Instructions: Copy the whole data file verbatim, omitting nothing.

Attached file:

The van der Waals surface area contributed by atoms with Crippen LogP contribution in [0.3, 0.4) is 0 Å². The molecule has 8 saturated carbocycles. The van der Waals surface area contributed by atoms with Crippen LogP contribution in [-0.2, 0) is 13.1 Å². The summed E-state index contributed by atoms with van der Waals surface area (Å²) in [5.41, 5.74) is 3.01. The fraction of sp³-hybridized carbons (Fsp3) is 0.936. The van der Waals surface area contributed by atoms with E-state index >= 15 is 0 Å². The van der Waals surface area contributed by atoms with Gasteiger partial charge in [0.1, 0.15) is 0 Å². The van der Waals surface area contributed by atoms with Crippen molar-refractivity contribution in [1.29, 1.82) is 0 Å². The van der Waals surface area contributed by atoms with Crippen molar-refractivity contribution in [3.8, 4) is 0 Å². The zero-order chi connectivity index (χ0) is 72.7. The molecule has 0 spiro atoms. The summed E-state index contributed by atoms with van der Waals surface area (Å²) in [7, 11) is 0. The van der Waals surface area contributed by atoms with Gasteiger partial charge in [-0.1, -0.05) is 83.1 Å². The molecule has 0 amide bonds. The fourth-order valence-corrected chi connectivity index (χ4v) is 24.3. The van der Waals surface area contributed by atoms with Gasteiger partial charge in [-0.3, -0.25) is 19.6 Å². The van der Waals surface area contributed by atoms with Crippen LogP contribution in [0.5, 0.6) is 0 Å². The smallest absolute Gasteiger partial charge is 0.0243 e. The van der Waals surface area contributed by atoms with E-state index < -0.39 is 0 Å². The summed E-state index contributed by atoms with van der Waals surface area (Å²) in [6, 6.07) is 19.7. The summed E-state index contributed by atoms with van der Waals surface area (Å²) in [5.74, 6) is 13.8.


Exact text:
The van der Waals surface area contributed by atoms with Crippen LogP contribution in [0.3, 0.4) is 0 Å². The molecule has 8 saturated carbocycles. The van der Waals surface area contributed by atoms with Crippen LogP contribution in [-0.2, 0) is 13.1 Å². The summed E-state index contributed by atoms with van der Waals surface area (Å²) in [5.41, 5.74) is 3.01. The fraction of sp³-hybridized carbons (Fsp3) is 0.936. The van der Waals surface area contributed by atoms with E-state index >= 15 is 0 Å². The van der Waals surface area contributed by atoms with Gasteiger partial charge in [0.1, 0.15) is 0 Å². The van der Waals surface area contributed by atoms with Crippen molar-refractivity contribution in [1.29, 1.82) is 0 Å². The van der Waals surface area contributed by atoms with Crippen molar-refractivity contribution in [3.8, 4) is 0 Å². The zero-order chi connectivity index (χ0) is 72.7. The molecule has 0 spiro atoms. The summed E-state index contributed by atoms with van der Waals surface area (Å²) in [7, 11) is 0. The van der Waals surface area contributed by atoms with Gasteiger partial charge in [-0.1, -0.05) is 83.1 Å². The molecule has 0 amide bonds. The fourth-order valence-corrected chi connectivity index (χ4v) is 24.3. The van der Waals surface area contributed by atoms with Gasteiger partial charge in [-0.3, -0.25) is 19.6 Å². The van der Waals surface area contributed by atoms with Crippen LogP contribution in [0.5, 0.6) is 0 Å². The smallest absolute Gasteiger partial charge is 0.0243 e. The van der Waals surface area contributed by atoms with E-state index < -0.39 is 0 Å². The summed E-state index contributed by atoms with van der Waals surface area (Å²) in [6, 6.07) is 19.7. The summed E-state index contributed by atoms with van der Waals surface area (Å²) in [5.74, 6) is 13.8.